Three Words: Another Think Coming (or is it “Thing”?)

Can common usage of a common word like “thing” be wrong — even when it’s grammatically correct? This question pesters people like me, worrying as we do about whether grammar “rules” should be prescriptive or descriptive. For some time lately, … Continue reading

Two Words: A & Apart

The word “a” has several notable features. It’s classified grammatically as an indefinite article. This means it refers to something of which there can be more than one. For example, we’d speak of “a” tall building because there are lots … Continue reading

One Word: Antigram

An antigram is an expression formed by rearranging the letters of another expression to mean its opposite. For example, “fluster” rearranges to spell “restful”. Other classic examples: “listen” = “silent”; “antagonist” = “not against”; “earliest” = “arise late”. The word … Continue reading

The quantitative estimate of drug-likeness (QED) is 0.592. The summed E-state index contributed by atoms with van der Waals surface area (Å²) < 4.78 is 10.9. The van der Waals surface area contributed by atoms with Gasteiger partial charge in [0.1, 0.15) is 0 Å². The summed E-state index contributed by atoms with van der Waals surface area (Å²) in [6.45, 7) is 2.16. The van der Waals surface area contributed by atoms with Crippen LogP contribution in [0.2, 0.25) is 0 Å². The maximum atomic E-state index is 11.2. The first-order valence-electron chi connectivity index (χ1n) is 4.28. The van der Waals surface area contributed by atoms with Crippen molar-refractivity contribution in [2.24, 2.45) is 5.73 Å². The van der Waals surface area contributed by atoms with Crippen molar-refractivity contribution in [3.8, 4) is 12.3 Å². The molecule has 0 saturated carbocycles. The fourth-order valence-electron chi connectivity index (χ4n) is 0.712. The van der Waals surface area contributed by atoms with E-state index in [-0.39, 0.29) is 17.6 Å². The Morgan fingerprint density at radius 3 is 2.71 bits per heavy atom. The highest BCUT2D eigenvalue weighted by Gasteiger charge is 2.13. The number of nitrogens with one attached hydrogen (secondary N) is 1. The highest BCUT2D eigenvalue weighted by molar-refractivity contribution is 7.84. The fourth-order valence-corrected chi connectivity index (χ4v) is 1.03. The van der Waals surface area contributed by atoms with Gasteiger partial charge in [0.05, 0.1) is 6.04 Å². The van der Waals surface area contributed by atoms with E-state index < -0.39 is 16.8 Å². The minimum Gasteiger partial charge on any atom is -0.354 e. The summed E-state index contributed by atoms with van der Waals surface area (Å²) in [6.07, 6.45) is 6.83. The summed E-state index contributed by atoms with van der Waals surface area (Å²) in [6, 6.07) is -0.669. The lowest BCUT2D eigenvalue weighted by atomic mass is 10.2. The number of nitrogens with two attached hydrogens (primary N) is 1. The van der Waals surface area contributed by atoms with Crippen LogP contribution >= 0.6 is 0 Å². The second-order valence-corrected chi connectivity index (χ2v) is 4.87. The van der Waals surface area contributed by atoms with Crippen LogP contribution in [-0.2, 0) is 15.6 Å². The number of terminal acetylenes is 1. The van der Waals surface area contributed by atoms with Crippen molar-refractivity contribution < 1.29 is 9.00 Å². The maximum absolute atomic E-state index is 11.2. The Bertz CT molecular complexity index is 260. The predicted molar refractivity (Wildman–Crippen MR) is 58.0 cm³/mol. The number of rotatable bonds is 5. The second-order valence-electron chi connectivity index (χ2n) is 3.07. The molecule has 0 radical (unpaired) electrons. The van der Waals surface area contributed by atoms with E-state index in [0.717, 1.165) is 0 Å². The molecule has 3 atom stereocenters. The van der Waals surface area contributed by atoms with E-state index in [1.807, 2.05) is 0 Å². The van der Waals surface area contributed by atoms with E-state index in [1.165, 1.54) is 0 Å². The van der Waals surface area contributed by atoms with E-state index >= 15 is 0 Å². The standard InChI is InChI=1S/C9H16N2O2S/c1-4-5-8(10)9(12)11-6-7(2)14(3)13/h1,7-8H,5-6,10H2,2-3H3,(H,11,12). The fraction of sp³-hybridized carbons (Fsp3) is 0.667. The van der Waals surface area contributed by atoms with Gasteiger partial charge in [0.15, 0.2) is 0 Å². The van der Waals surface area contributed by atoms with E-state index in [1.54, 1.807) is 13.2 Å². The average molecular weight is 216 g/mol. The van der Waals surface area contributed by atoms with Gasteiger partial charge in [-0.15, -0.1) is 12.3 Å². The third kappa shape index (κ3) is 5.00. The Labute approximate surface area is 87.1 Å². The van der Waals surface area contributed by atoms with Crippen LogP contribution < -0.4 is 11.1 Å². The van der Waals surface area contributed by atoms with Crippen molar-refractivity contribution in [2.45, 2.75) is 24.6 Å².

One Word: So

Reader Paul Ruff notes that “so” is replacing “like” as the all-purpose, meaningless word with which to start a sentence. We used to hear conversations such as: “Like, I’m going skydiving tomorrow.” “Like, wow, that’s awesome!” “Like, without a parachute!” … Continue reading

One Word: Rudyard Kipling’s “If —”

Could Rudyard Kipling’s “If—” perhaps be the longest English poem ever written about a single one-syllable word? Before discussing this, let me confess: Yes, I know how strange a question like this must make me seem, to my beloved readers! … Continue reading